“I Don’t Want My Money Trapped Here” – Hong Kong Hit By Capital Exodus As Protests Drag On

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As the protests in Hong Kong enter their 11th week with a massive rally on Sunday, more Hong Kongers are beginning to worry that their money isn’t safe any more, and a great exodus of capital has begun – an exodus that has challenged the Hong Kong dollar’s multi-decade standing peg to the greenback, just as hedge fund investor Kyle Bass bet would happen.

Particularly after this week’s protests at the airport, and the intensifying threats from Beijing, more people are looking for ways to move their money to safer havens, particularly as the Hong Kong market, which was resilient during the early days of the protests, has started to soften.

Sarah Fairhurst, a 52-year-old partner at the Lantau Group, an economic consulting firm, said she transferred 200,000 Hong Kong dollars (about $25,500) into British pounds last week because of concerns about the protests.

“It’s very unsettling here,” said Ms. Fairhurst, who has lived in Hong Kong for 12 years. She said seeing videos of police using tear gas near her office have made her particularly nervous. “I don’t know what’s going to happen, but I know that I don’t want my money trapped here.”

There has been a rash of disappointing economic data as tourism and business confidence have suffered. Meanwhile, the movement has raised uncomfortable questions about Hong Kong’s ability to maintain the “one country, two systems” ethos, WSJ reports.

More are beginning to worry about their money.

Though it’s clearly not the consensus view at this point, it seems like Bass is no longer alone in believing that the Hong Kong dollar’s longstanding peg to the greenback – which has persisted since 1986 – could be in danger. 42-year-old Ming Chung runs a business exporting building materials. He said he dropped plans to buy a property in Hong Kong and instead invested HK$4 million ($510,000), into a greenback-based insurance product.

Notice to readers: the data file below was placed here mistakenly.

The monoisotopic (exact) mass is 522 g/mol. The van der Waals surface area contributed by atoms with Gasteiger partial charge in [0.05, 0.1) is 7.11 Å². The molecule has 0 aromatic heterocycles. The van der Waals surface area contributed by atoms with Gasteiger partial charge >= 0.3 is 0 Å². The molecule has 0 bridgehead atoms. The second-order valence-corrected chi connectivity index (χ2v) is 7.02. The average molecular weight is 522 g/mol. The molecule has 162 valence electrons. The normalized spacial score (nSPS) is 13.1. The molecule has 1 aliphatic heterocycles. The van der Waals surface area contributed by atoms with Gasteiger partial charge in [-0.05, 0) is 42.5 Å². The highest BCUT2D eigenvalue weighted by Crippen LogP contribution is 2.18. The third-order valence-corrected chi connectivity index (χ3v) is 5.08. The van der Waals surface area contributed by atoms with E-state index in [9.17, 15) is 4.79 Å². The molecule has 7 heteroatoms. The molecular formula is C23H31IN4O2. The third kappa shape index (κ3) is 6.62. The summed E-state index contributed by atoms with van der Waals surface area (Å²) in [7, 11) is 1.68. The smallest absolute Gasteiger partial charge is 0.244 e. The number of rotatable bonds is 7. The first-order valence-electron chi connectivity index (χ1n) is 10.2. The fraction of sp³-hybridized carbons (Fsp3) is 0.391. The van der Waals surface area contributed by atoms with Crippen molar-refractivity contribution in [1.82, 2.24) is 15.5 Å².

Why? Because he said he no longer trusts the market in Hong Kong.

“It’s a safer investment as opposed to buying property in Hong Kong,” Mr. Chung said. “Because of the protests, I don’t trust the market.” He said he was worried about the Hong Kong dollar’s longstanding link to the US dollar breaking and considered the latter a safer currency

And when it comes to remittances and other personal international payments, there’s no question: Money leaving HK is swiftly outpacing money moving in.

TransferWise, a London-based international bank transfer company that facilitates international bank transfers, mostly for individuals and small businesses, said it has seen a significant pickup in outbound flows over the past ten weeks since the protests started. Before that, the rate of money moving into and out of HK was pretty consistent.

The company said that for every $1 that customers moved into Hong Kong in August, about $2.64 left the city.

Following the violent clashes at Hong Kong International airport this week, protests this weekend were relatively peaceful. Media reports claimed some 1.7 million marched in the streets on Sunday.

Still, with Beijing still holding military exercises right on the other side of the border, we imagine these fears won’t abate any time soon.

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